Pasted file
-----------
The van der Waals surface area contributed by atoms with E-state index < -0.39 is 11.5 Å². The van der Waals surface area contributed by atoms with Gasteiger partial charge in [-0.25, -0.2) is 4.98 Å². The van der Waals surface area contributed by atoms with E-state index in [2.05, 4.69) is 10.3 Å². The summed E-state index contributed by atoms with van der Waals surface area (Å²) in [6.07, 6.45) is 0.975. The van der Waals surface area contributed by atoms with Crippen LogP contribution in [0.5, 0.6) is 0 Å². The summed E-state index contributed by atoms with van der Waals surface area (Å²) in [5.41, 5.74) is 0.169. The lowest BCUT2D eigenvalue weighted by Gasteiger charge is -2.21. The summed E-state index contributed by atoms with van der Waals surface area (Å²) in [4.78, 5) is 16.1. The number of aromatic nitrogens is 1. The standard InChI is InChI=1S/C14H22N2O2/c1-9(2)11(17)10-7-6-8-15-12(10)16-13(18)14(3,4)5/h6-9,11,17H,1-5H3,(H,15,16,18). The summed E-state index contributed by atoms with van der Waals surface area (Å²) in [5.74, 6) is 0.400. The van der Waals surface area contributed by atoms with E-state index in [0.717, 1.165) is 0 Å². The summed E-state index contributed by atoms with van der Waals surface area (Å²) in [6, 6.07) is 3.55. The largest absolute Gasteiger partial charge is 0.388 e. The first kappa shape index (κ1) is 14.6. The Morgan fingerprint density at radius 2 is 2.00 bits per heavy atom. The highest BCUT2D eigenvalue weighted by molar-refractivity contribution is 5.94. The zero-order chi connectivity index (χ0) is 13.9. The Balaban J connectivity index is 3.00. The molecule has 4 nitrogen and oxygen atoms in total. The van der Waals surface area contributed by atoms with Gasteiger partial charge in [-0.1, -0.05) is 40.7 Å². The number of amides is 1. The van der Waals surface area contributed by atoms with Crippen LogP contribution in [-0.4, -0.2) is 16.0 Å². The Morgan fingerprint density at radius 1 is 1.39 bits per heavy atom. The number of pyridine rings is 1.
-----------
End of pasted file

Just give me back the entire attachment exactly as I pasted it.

The van der Waals surface area contributed by atoms with E-state index < -0.39 is 11.5 Å². The van der Waals surface area contributed by atoms with Gasteiger partial charge in [-0.25, -0.2) is 4.98 Å². The van der Waals surface area contributed by atoms with E-state index in [2.05, 4.69) is 10.3 Å². The summed E-state index contributed by atoms with van der Waals surface area (Å²) in [6.07, 6.45) is 0.975. The van der Waals surface area contributed by atoms with Crippen LogP contribution in [0.5, 0.6) is 0 Å². The summed E-state index contributed by atoms with van der Waals surface area (Å²) in [5.41, 5.74) is 0.169. The lowest BCUT2D eigenvalue weighted by Gasteiger charge is -2.21. The summed E-state index contributed by atoms with van der Waals surface area (Å²) in [4.78, 5) is 16.1. The number of aromatic nitrogens is 1. The standard InChI is InChI=1S/C14H22N2O2/c1-9(2)11(17)10-7-6-8-15-12(10)16-13(18)14(3,4)5/h6-9,11,17H,1-5H3,(H,15,16,18). The summed E-state index contributed by atoms with van der Waals surface area (Å²) in [5.74, 6) is 0.400. The van der Waals surface area contributed by atoms with E-state index in [0.717, 1.165) is 0 Å². The summed E-state index contributed by atoms with van der Waals surface area (Å²) in [6, 6.07) is 3.55. The largest absolute Gasteiger partial charge is 0.388 e. The first kappa shape index (κ1) is 14.6. The Morgan fingerprint density at radius 2 is 2.00 bits per heavy atom. The highest BCUT2D eigenvalue weighted by molar-refractivity contribution is 5.94. The zero-order chi connectivity index (χ0) is 13.9. The Balaban J connectivity index is 3.00. The molecule has 4 nitrogen and oxygen atoms in total. The van der Waals surface area contributed by atoms with Gasteiger partial charge in [-0.1, -0.05) is 40.7 Å². The number of amides is 1. The van der Waals surface area contributed by atoms with Crippen LogP contribution in [-0.4, -0.2) is 16.0 Å². The Morgan fingerprint density at radius 1 is 1.39 bits per heavy atom. The number of pyridine rings is 1.